In the More Watchful Public Eye - Leadership Week on BTR

ADDITIONAL CONTRIBUTORS Courtney Garcia

Anthony Weiner’s official Congressional portrait. Photo courtesy of United States Congress.

A world leader today is his own publicist. Every word, every move and misstep is released almost instantaneously as it is sent, forcing public figures to be accordingly responsible for their actions. This new duty comes with the advancement of social media (and subsequent digression of traditional press), which, though all-encapsulating, can become a great asset in both crisis management and personally connecting with constituents. Not only celebrity heavyweights like Ashton Kutcher and Kanye West are taking advantage of Twitter and Facebook, but more recently, President Obama has been tweeting. One might argue this negates the pedestal we hold public leaders on on in our minds, but most can identify the definite perks in being down with the crowd.

Brad Phillips, President of Phillips Media Training and Author of the Mr. Media Training Blog, has witnessed both sides of the coin toss, describing the overall impact as being a “huge boom in terms of reaching an audience.”

Phillips, whose clients include the Environmental Protection Agency, Hilton Hotels, Action Without Borders, the U.S. Department of Energy and former Congressional members, points to the immediacy of ideas as the most drastic change in the evolution of public attention.

“Ten years ago, politicians were very limited in means of reaching their potential voters,” he explains. “You either had to go through the mainstream media, or you’d have to pay for a television ad, or even through direct mail. Today, you can reach voters in five seconds.”

As further evidence to the nouveau approach to politics and fame, Phillips recalls the most recent State of the Union address, where members of Congress were actually tweeting during the President’s speech. Gone now is the wall between stage and seat—a door has opened, letting us hear everything straight from the horse’s mouth. Press releases, candidacy announcements, apologies and praises are all curated by big-listers, meanwhile the publicist becomes less and less involved in the traffic.

A quick examination of various forms of contemporary media offers bountiful insight on communication channels. For most of time, news traveled by word of mouth and via snail mail. The gossip chain from one town to the next moved as quickly as wagon wheels rolled, and newspapers eventually were established as the main source of storytelling. When war broke out, when Watergate was revealed, when presidents took the oath of office, the public turned to fine print, and eventually TV and radio, to hear the recount. They were limited by what the press scrutinized and objectified, only given as many minutiae as their chosen informant allowed.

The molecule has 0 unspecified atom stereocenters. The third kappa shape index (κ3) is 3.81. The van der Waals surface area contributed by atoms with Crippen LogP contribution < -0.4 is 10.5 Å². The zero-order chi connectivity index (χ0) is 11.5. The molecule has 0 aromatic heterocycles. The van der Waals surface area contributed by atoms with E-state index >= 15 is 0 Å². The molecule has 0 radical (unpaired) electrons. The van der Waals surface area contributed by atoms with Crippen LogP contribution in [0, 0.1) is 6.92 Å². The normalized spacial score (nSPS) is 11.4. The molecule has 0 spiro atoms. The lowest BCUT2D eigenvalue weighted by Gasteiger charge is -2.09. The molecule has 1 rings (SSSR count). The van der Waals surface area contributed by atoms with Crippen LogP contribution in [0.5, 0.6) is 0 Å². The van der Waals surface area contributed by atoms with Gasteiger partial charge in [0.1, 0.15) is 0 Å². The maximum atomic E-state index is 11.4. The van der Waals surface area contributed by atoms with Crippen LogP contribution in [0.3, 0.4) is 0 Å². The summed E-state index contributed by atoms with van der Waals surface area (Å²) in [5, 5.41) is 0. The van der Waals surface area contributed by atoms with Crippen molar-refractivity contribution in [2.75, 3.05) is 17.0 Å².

Now, anything goes – good, bad, or, in the case of those like Anthony Weiner, really disturbing.

“With former PR strategies, you put together a press release to respond to crises, but now there’s a demand for quick response so you lose that filter to strategize,” notes Phillips, who typically advises his clients to follow the one failsafe rule he knows—don’t say anything in public you wouldn’t want repeated. “Even if you’re merely having a private dinner with a friend, or working on your laptop on a plane…with the click of a camera, anything can get out very fast.”

The former 24-hour turnover time frame has been reduced to seconds, putting all public figures at high risk for being unconsciously evaluated and portrayed by undisclosed and watchful eyes. Even internal meetings can be leaked by less-than-admiring direct reports.

“It seems counterintuitive, but I think the best way to maintain any sort of privacy is to be the one putting out info before the press,” says Phillips. “If a public figure can control his own life before the media, he becomes the source…Otherwise, there’s really no way of halting exposure.”

As Phillips also points out, no matter what century we live in, scandal always buys the most attention. So information the public may be searching for in the sphere of social media often conflicts with what leaders are hoping to underscore. Where world leaders must focus on a message, social media enables them to have a say over how that message is relayed across the spans of the globe. Thus, in order to keep interest directed appropriately, Phillips instructs his clients on the task of crafting compelling ‘stories’ to capitalize on their memoranda—how to incorporate data and statistics, how to make people care.

“It’s not just about having a message anymore, it’s about how to tell it,” he adds, pointing to the ever-controversial Sarah Palin as prime example of stealing limelight from the media. “Love her or hate her, she’s become the master of manipulating the media with her Facebook posts…Every political journalist follows her, and she makes all important announcements on her own, through her sites. This never would have happened five or ten years ago.”

In the past, it was all about the podium, the curtains and the shuffling of journalists into a room. A press secretary would read updates from his notebook while millions watched on television from their couches. Now, every minute holds the blast of a new vision from those who lead us, brought instantly to our phones, iPads, and computers. We expect it, and we demand it.

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